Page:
Thursday, September 25, 2014
Alon Nechushtan Profile - DownBeat
Recently, during his first West Coast tour, pianist Alon Nechushtan perched at the piano at Los Angeles' intimate nightclub Vitello's on a Friday night. The crowd was restless, but he quickly won them over. With unyielding assurance, he led his pick-up band through an extended set that touched upon blues, modal standards and closed with a swinging touch of klezmer propelled by drummer Chris Wabich's tambourine and Nechushtan's own percussive rattle. The Israeli-born musician consistently demonstrated his vast skill-set with confidence and humor.
It was the pen that brought him to the United States as a classical composition major at Boston's New England Conservatory. Today, more than a decade later, Nechushtan is part of a growing circle of jazz musicians bridging the musical realities of New York and Israel.
Nechushtan credits saxophonist Arnie Lawrence (1938 - 2005), a former Tonight Show band contributor and the founder of the New School for Jazz and Contemporary Music in New York, with expanding his and many other Israeli kids' horizons. In 1997, the saxophonist moved to Jerusalem and founded the International Center for Creative Music, where an impressionable young Nechushtan took in the sounds of swing. "He played a large role," Nechushtan said. "He's kind of a crusader in that manner. I remember hanging out with him and learning about jazz. He was very patient."
Jazz's presence in Israel, relative to the history of the genre, is a fairly new phenomenon. The rise of internationally acclaimed artists like guitarist Roni Ben-Hur, violinist Miri Ben-Ari and the Cohen siblings (Anata, Avishai, Yuval) has helped broaden the appeal of swing in Israel, where jazz is now part of the sonic landscape.
The pianist is levelheaded when discussing the current state of the Middle East. He diplomatically avoids any comment on the summer's unrest, focusing solely on the sounds coming form the stage and his unrelenting desire to return. Prior to his gig at Vitello's, he shared a bill with the mighty Los Angeles-based Palestinian saxophonist Zane Musa. The two got along so well that Musa joined in the following night to blast through Nechushtan's newest material. Nechushtan is happy to welcome as many voices to his compositions as he can.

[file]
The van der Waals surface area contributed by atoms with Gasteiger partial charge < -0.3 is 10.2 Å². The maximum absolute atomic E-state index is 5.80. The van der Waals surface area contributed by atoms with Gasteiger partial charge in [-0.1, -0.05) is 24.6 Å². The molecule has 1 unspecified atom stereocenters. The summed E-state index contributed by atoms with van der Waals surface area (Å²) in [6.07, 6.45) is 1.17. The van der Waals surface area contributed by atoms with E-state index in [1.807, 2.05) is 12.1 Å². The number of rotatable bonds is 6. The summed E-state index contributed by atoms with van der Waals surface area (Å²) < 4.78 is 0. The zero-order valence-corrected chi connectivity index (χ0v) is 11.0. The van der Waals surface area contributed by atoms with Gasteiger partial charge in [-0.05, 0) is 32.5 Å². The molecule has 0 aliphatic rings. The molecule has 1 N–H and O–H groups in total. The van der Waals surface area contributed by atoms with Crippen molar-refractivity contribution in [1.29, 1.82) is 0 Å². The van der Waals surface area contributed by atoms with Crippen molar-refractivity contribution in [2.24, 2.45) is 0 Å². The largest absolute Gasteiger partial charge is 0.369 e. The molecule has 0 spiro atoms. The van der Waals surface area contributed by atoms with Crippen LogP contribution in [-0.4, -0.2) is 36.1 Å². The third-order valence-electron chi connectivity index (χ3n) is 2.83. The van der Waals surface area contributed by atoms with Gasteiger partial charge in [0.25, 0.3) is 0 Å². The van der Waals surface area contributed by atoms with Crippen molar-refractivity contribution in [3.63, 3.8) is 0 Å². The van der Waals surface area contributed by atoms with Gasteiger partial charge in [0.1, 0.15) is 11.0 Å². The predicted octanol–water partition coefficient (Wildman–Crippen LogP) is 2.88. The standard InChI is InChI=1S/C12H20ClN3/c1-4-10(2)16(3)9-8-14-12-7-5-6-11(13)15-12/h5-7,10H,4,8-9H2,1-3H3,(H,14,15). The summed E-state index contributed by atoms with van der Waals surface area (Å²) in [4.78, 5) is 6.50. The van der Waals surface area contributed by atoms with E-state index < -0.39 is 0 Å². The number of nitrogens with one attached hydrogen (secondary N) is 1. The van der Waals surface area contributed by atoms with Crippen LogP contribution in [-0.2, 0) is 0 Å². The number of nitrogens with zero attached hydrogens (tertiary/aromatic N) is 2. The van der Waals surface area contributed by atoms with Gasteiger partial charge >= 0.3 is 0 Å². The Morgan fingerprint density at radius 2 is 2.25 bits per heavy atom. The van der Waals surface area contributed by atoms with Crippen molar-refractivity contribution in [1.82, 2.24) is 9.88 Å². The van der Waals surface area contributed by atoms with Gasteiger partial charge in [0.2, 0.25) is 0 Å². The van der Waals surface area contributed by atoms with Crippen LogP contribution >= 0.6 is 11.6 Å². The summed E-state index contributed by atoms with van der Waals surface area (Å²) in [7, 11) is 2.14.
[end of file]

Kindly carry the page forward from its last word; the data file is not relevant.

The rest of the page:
"From a very early age, I wrote for classical ensembles but I always wanted to write a big band chart," Nechushtan said. "Sometimes I keep the worlds separate. Sometimes I combine them. I went to school fascinated by Third Stream, classical and jazz. You have to go from lead sheets to incredibly descriptive music. When you work with a small combo, they are an integral part of making that music come alive. You don't have to have every gesture written down. My music is descriptive when it is a combo - not as much as when it is written down - but my creative process is the same."
As an undergraduate, Nechushtan began his jazz studies in earnest, taking up with pianists Danilo Perez and Fred Hersch. "They were great teachers, but I wanted to study with New Yorkers like Uri Caine and Henry Threadgill. My idea was to come to New York and try. I didn't know that I would love it and stay."
His new album, Venture Bound, is an upbeat homage to that decision to stay. (He has lived in New York City for the last 10 years.) A small ensemble of New York-based heavy hitters help deliver his message. The dual tenor saxophone onslaught of of Donny McCaslin and John Ellis ensures a breathless display of honking soul, while drummer Adam Cruz can dance like raindrops or smash like polyrhythmic thunder. The entirely original set includes "The Gratitude Suite," which splashes Eastern European modes over tight harmonies aided by trumpeter Duane Eubanks, while "Haunted Blues" features the pianist's hard-bop swagger encircling the upper register. The engaging, accessbile album is squarely focused in the pocket with the occasional sprinkle of ancient modes to reflect the pianist's diverse background.
Undettered by the turmoil in his homeland, Nechushtan will continue to tour there. While he and his family have settled in New York, the lure of his roots is irresistible. "it's a matter of playing to people who want to go out and hear music," Nechushtan said. "If they are depressed and bombs are falling overhead, it's a challenge of a different kind. It's not a musical challenge. It starts to be a safety challenge. But I will be there no matter what."
Alon Nechushtan @ DownBeat